2017 Minneapolis protest against refugee ban. Photo by 'Fibonacci Blue,' Creative Commons license 2.0

A federal judge in Maryland ruled Wednesday that Donald Trump's executive order giving state and local officials the power to reject refugee resettlement is "unlawful" and doesn't "appear to serve the overall public interest." The executive order, issued in September when the Stephen Miller administration announced the US would slash refugee admissions to the lowest level in modern history, had required that before any refugees can be resettled, state governors or local officials would have to give their express written consent.

In his ruling, US District Judge Peter J. Messitte wrote that

Giving states and local governments the power to consent to the resettlement of refugees — which is to say veto power to determine whether refugees will be received in their midstflies in the face of clear Congressional intent.

If you're a nerd who enjoys reading court decisions, check it out. It's very clearly argued, and you get the sense Judge Messitte found the government's arguments insultingly bad.

Ruling in favor of three refugee resettlement agencies who sued to block the executive order, Messitte pointed out that since Congress set the existing laws governing refugees in the Refugee Act of 1980, the existing system of placing refugees has worked just fine, with refugees first being screened by the UN High Commissioner for Refugees, then vetted by the State Department, and finally settled by nonprofits that work with State and with local governments to make sure refugees get support in the communities and find jobs and all that.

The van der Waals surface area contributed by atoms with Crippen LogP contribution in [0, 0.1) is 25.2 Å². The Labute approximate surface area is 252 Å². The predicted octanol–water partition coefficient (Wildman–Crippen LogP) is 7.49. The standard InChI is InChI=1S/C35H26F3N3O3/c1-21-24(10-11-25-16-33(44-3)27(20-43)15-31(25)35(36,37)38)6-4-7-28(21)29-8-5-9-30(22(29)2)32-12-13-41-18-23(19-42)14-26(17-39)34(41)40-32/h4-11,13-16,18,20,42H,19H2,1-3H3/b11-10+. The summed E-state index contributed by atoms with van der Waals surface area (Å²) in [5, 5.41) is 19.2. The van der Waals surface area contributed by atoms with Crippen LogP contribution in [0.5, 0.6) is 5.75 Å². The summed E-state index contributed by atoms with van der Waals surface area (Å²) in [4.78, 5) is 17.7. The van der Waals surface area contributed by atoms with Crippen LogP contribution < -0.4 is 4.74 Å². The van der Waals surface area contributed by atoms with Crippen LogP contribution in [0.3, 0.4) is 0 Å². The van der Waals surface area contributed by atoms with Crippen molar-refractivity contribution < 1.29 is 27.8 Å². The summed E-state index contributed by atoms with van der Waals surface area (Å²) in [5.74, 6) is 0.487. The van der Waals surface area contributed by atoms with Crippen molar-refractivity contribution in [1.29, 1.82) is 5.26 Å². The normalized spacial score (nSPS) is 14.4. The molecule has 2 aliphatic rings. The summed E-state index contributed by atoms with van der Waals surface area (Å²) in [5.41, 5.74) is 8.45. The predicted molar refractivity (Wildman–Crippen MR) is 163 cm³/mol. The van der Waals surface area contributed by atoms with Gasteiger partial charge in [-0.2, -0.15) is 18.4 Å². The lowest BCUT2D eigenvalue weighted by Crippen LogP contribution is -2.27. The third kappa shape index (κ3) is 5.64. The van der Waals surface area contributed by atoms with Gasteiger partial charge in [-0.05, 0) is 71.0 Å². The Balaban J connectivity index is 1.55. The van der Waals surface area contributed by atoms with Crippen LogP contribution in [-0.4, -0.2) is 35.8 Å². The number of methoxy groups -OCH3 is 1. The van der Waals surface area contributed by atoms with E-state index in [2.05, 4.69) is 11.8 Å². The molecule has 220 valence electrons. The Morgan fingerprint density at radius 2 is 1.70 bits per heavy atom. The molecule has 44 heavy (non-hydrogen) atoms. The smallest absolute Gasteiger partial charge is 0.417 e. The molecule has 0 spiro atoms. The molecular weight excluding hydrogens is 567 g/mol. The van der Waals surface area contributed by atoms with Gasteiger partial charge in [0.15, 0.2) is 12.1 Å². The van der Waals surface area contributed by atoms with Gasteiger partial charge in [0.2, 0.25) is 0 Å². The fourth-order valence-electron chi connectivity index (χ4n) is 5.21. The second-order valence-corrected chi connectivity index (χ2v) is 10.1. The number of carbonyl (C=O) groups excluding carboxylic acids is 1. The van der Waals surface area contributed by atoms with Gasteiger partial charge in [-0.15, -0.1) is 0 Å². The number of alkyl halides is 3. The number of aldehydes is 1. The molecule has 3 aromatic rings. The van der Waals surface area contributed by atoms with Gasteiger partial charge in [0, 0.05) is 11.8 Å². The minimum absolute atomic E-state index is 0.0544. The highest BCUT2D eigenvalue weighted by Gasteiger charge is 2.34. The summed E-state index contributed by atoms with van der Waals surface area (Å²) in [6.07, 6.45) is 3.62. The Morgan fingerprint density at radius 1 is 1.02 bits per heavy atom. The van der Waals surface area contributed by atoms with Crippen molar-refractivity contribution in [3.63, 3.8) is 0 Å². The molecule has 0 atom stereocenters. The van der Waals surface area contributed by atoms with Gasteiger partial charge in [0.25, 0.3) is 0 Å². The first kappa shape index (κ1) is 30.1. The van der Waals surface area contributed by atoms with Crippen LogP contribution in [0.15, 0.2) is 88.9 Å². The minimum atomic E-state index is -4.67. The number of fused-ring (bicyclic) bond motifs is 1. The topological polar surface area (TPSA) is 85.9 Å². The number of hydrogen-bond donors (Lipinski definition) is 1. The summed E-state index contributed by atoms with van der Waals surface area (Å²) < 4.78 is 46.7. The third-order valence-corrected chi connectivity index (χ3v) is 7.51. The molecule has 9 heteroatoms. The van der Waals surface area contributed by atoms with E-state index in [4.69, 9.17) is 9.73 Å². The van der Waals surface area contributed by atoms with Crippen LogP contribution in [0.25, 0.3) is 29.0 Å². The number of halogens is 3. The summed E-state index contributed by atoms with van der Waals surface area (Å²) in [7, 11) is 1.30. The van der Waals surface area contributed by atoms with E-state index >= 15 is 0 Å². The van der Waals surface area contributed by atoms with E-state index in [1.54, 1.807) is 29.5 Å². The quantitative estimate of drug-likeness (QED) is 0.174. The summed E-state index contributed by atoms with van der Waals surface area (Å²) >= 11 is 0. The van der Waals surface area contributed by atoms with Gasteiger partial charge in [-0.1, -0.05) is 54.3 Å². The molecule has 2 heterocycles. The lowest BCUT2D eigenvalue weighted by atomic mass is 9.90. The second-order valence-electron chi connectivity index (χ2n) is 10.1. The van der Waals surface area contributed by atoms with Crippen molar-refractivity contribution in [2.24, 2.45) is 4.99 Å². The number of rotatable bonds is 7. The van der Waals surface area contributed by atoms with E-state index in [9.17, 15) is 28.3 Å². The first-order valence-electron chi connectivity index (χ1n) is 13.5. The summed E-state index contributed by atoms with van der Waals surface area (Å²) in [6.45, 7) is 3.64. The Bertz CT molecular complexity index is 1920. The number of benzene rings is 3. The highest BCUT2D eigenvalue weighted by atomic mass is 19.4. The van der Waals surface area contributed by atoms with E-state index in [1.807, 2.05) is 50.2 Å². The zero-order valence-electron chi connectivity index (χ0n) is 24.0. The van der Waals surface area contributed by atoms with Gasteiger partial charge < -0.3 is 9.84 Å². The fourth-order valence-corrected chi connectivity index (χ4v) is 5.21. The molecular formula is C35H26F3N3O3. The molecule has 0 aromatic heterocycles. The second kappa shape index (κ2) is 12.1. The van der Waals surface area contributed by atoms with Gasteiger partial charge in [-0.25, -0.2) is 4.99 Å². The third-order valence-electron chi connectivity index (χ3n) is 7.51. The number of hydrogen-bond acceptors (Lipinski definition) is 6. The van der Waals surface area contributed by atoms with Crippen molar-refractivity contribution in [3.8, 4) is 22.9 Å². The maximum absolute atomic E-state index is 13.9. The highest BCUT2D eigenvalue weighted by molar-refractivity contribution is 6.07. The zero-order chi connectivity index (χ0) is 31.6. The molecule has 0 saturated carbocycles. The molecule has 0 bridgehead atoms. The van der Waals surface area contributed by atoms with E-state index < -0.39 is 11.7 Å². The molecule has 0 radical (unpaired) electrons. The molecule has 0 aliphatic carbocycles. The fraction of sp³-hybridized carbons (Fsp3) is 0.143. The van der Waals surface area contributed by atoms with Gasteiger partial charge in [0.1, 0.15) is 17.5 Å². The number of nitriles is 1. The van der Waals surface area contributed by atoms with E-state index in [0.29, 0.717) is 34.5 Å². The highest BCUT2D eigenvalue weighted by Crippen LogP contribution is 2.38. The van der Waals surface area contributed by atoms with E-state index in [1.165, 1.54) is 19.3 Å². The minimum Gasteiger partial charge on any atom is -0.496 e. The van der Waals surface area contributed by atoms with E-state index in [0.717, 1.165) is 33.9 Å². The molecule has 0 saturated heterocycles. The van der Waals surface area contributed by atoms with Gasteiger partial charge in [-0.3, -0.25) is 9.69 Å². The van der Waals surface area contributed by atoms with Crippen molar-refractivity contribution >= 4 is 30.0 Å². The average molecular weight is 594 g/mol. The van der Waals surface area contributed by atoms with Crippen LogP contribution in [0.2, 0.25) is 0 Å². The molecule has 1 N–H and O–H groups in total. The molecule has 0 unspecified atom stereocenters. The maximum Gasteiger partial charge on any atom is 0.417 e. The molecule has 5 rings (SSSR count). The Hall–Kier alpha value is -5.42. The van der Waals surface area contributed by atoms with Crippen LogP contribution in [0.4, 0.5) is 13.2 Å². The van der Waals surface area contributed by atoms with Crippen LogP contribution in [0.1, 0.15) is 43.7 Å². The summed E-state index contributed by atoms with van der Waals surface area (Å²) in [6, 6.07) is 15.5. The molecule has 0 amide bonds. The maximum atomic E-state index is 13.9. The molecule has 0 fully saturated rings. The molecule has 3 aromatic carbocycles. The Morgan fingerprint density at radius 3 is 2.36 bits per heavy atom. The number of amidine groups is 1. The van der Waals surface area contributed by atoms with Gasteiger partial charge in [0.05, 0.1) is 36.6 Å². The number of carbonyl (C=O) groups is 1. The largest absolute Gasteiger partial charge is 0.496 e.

Messitte points out that Congress's language is very clear about the role state and local governments should play in refugee placements, noting the 1980 law speaks only in terms of "consulting," "consultation," and a requirement that agencies meet regularly with state and local governments to "plan and coordinate" refugee placements. The law says "maximum consideration" should be given to any "recommendations" states might make to the federal government, but that's a far cry from veto power, thank you very much.

"The challenged Order," Messitte writes, "definitely appears to undermine this arrangement," because a state or local veto power straight up cuts out any role for one of the parties Congress specifically wanted involved in placing refugees:

Those State and Local Governments can simply give or withhold their written consents to the resettlement of refugees within their borders. If they do not consent — apparently for any reason or for no reason — there will be no resettlement in that entire State or in that local community. Resettlement Agencies will be totally sidelined.

Messitte got a little cute summing that up: "In other words, as the screens in e-sports inevitably register: 'Game Over'." At least he didn't append the clip from Aliens.